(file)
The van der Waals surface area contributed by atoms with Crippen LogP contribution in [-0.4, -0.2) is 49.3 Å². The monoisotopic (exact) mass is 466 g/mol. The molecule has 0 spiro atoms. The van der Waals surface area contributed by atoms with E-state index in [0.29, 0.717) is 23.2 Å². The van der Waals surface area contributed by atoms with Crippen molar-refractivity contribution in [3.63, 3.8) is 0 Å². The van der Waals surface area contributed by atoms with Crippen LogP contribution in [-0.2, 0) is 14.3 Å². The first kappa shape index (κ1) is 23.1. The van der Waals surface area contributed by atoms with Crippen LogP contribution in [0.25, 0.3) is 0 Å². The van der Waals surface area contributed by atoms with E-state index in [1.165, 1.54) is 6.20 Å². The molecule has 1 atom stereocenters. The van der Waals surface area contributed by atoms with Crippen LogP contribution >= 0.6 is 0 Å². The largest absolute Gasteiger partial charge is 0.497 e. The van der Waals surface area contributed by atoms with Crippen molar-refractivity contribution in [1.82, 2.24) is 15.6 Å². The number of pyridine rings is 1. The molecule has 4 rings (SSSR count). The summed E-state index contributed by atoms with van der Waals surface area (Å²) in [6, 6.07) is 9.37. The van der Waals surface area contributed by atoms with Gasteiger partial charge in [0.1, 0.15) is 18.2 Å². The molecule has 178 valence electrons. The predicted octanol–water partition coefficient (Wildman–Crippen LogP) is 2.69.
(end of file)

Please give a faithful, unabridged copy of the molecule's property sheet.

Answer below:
The van der Waals surface area contributed by atoms with Crippen LogP contribution in [-0.4, -0.2) is 49.3 Å². The monoisotopic (exact) mass is 466 g/mol. The molecule has 0 spiro atoms. The van der Waals surface area contributed by atoms with E-state index in [0.29, 0.717) is 23.2 Å². The van der Waals surface area contributed by atoms with Crippen molar-refractivity contribution in [3.63, 3.8) is 0 Å². The van der Waals surface area contributed by atoms with Crippen LogP contribution in [-0.2, 0) is 14.3 Å². The first kappa shape index (κ1) is 23.1. The van der Waals surface area contributed by atoms with Crippen LogP contribution in [0.25, 0.3) is 0 Å². The van der Waals surface area contributed by atoms with E-state index in [1.165, 1.54) is 6.20 Å². The molecule has 1 atom stereocenters. The van der Waals surface area contributed by atoms with Crippen LogP contribution >= 0.6 is 0 Å². The largest absolute Gasteiger partial charge is 0.497 e. The van der Waals surface area contributed by atoms with Crippen molar-refractivity contribution in [1.82, 2.24) is 15.6 Å². The number of pyridine rings is 1. The molecule has 4 rings (SSSR count). The summed E-state index contributed by atoms with van der Waals surface area (Å²) in [6, 6.07) is 9.37. The van der Waals surface area contributed by atoms with Gasteiger partial charge in [0.1, 0.15) is 18.2 Å². The molecule has 178 valence electrons. The predicted octanol–water partition coefficient (Wildman–Crippen LogP) is 2.69.